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  • Author or Editor: L. Tolner x
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Particle size distribution (PSD) is one of the most important fundamental physical properties of soils, as it determines their physical, chemical, mechanical, geotechnical, moreover environmental behaviour. Although the measurement of PSD with different techniques is commonly performed in soil laboratories, their automation and continuous PSD curve generation have not been solved yet.  However, there are some physical principles, various sensors and different data storing methods for measuring the density-time function. In the present paper a possible solution is introduced for the measurement of the soil particle density database as a function of settling time. The equipment used for this purpose is an areometer that is widely used e.g. for determining the sugar content of must, or the alcohol content of distilled spirits, etc. The device is equipped with patent pending capacitive sensors on the neck of the areometer. It measures the changes in the water levels nearby the neck of the areometer in 1 μm units with <10 μm accuracy. The typical water level changes are 3-5 cm, which makes possible a very accurate determination of particle density changes due to settling in particle size analysis. The measured signals are stored in the equipment's memory and can be downloaded to the controller computer via a modified USB port. Data evaluation can be carried out online or later. The large number of measured data points led to the introduction of a new evaluation method, the Method of FInite Tangents or shortly the “FIT Method”. The dispersed soil particle system is considered as the aggregation of many mono-disperse systems. From this it follows that the measured density-time function can be divided into grain size fractions with tangent lines drawn to finite, but optional points. These tangent lines are suitable for calculating the settling speed of a given fraction, as the changing speed of density is equal to the multiplication of settling speed and mass of the given grain size fraction. The settling speed of all fractions is calculable by using the Stokes law, so the mass of all of the floating fraction can be calculated. Because the soil suspension is a poly-disperse system, the measured density decrease can be considered as an integration of finite mono-disperse systems. From this, it follows that it can be interpreted as the sum of linear density vs. time functions. If the mass of each grain size fraction is known, the particle size distribution is calculable. The method is relatively easily programmed and the intervals of grain size fractions are freely adjustable, so with this program almost all types of particle size distribution are calculable, not only those being uniform. Using the appropriate controller and evaluation program, soil particle size distribution can be calculated immediately after downloading the measured data. This technique does not need more sample preparation than past methods. The automated reading lessens the manpower required for performing the measurement - which also reduces human error sources - and provides very detailed PSD data that has advantages, among others, like revealing multi-modality in the particle-size distribution.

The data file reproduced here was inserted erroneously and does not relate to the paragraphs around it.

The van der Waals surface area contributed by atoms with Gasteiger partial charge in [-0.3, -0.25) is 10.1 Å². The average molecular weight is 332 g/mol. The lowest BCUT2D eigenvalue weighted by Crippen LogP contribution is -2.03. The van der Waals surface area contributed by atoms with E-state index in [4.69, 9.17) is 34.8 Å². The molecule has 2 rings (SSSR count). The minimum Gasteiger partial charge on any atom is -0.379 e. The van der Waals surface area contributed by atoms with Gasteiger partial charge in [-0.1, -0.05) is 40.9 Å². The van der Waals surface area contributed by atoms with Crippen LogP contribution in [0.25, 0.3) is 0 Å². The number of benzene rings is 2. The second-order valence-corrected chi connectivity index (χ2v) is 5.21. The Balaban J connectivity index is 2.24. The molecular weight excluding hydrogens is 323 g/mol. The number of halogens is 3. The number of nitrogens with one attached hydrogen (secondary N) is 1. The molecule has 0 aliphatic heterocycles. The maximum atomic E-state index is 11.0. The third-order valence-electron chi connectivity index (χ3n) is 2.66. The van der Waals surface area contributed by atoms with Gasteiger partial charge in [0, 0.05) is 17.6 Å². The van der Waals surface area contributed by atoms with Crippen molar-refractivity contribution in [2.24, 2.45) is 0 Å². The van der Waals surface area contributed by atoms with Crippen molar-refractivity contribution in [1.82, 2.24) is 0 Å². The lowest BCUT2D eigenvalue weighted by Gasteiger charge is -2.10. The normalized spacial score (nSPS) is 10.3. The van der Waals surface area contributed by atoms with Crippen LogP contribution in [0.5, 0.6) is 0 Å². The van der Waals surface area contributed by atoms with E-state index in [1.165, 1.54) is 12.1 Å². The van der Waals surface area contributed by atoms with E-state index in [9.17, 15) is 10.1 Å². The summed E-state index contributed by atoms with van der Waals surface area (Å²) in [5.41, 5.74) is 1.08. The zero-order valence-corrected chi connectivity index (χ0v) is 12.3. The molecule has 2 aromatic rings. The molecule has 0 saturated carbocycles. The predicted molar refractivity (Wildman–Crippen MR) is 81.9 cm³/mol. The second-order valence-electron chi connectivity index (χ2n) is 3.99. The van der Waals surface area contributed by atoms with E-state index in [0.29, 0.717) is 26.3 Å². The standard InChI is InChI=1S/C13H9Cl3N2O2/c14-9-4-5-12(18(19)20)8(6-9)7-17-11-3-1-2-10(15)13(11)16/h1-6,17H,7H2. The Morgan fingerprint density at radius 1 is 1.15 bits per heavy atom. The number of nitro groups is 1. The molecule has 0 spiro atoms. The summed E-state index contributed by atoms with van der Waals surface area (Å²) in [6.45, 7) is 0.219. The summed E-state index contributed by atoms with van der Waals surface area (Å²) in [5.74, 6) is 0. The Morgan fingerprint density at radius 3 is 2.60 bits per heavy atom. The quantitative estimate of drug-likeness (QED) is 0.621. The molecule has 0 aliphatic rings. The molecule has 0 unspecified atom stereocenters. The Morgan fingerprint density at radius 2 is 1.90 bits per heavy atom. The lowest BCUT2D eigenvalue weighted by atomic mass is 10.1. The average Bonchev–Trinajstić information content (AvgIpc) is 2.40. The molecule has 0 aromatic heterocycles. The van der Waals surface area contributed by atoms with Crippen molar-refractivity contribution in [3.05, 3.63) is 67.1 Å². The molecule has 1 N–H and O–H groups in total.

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The effects of genotypes, nutrient and water supply on the dry matter production and potassium uptake dynamics of maize (Zea mays L.) were studied on chernozem soil in the Debrecen-Látókép long-term field experiment (Eastern Hungary).According to the experimental results and calculations it can be concluded that — in addition to the previously used and considered soil and plant nutrient contents — the calculation of the plant-extracted nutrient amount (depending on the applied hybrid, NPK nutrient levels and water supply) is suggested to enable the characterization of the growth and nutrient demand dynamics of maize genotypes. This parameter gives information not only about the available nutrient amount at a given sampling time, but about the supply level of plants up to the sampling time as well. For the proper characterization of the mentioned dynamics of maize plants authors suggest to take the following sampling times into consideration: the intensive vegetative growth period, the switch between the vegetative and generative growth phases (silking), and the grain filling phase.

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The hyperspectral imaging spectroscopy is a promising future tool in the field of optical remote sensing and it creates new perspective for modern information management in site specific agricultural production. One can determine quantitative relationships between the environmental and physiological parameters of vegetation cover and the soil quality parameters as well as the features of the reflectance spectra by the newgeneration data monitoring and sampling method. These reflectance spectra have characteristics of the different crops and provide with the possibility of accurate classification and detection. The objective was to present the technological capabilities of hyperspectral imaging and show some exprimental results of nutrient sensitive changes in the winter wheat spectra. There were found two characteristic wavelength ranges: the 500 to 800 nm for wheat kernel samples and the 1650 nm to 1800 nm for wheat ear samples where fertilizer treatments showed definite trend on the basis of the normalized reflectance spectra.

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